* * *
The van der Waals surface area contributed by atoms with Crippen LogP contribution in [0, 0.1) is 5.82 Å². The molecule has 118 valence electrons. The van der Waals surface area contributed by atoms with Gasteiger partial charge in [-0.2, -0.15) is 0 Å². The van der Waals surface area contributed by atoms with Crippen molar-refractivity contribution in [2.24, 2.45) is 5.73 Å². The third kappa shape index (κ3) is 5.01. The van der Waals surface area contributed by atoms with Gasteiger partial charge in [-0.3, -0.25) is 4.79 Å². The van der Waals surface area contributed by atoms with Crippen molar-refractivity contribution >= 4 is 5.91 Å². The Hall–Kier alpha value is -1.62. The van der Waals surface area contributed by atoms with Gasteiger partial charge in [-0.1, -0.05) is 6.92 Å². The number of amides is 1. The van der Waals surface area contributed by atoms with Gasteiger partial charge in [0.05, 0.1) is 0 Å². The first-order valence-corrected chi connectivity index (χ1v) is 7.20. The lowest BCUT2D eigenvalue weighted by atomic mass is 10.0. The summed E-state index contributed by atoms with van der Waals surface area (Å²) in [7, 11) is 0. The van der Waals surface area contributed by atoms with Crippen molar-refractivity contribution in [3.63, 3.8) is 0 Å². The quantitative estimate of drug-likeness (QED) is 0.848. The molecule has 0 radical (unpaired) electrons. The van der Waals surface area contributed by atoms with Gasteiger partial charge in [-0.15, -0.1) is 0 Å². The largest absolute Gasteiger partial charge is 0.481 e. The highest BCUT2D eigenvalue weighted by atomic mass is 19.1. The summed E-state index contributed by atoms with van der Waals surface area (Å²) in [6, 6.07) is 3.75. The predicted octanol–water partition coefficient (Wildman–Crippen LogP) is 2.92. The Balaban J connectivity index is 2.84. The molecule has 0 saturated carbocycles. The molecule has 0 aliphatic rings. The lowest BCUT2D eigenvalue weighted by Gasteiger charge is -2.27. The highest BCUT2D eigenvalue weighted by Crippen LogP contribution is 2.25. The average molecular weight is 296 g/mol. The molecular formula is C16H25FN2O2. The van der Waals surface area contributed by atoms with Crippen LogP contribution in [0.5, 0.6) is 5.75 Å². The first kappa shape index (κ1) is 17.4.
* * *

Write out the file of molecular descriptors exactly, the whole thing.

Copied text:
The van der Waals surface area contributed by atoms with Crippen LogP contribution in [0, 0.1) is 5.82 Å². The molecule has 118 valence electrons. The van der Waals surface area contributed by atoms with Gasteiger partial charge in [-0.2, -0.15) is 0 Å². The van der Waals surface area contributed by atoms with Crippen molar-refractivity contribution in [2.24, 2.45) is 5.73 Å². The third kappa shape index (κ3) is 5.01. The van der Waals surface area contributed by atoms with Gasteiger partial charge in [-0.3, -0.25) is 4.79 Å². The van der Waals surface area contributed by atoms with Crippen molar-refractivity contribution >= 4 is 5.91 Å². The Hall–Kier alpha value is -1.62. The van der Waals surface area contributed by atoms with Gasteiger partial charge in [-0.1, -0.05) is 6.92 Å². The number of amides is 1. The van der Waals surface area contributed by atoms with Gasteiger partial charge in [0.05, 0.1) is 0 Å². The first-order valence-corrected chi connectivity index (χ1v) is 7.20. The lowest BCUT2D eigenvalue weighted by atomic mass is 10.0. The summed E-state index contributed by atoms with van der Waals surface area (Å²) in [7, 11) is 0. The van der Waals surface area contributed by atoms with Crippen molar-refractivity contribution in [3.63, 3.8) is 0 Å². The quantitative estimate of drug-likeness (QED) is 0.848. The molecule has 0 radical (unpaired) electrons. The van der Waals surface area contributed by atoms with Gasteiger partial charge in [-0.15, -0.1) is 0 Å². The largest absolute Gasteiger partial charge is 0.481 e. The highest BCUT2D eigenvalue weighted by atomic mass is 19.1. The summed E-state index contributed by atoms with van der Waals surface area (Å²) in [6, 6.07) is 3.75. The predicted octanol–water partition coefficient (Wildman–Crippen LogP) is 2.92. The Balaban J connectivity index is 2.84. The molecule has 0 saturated carbocycles. The molecule has 0 aliphatic rings. The lowest BCUT2D eigenvalue weighted by Gasteiger charge is -2.27. The highest BCUT2D eigenvalue weighted by Crippen LogP contribution is 2.25. The average molecular weight is 296 g/mol. The molecular formula is C16H25FN2O2. The van der Waals surface area contributed by atoms with Crippen LogP contribution in [0.5, 0.6) is 5.75 Å². The first kappa shape index (κ1) is 17.4.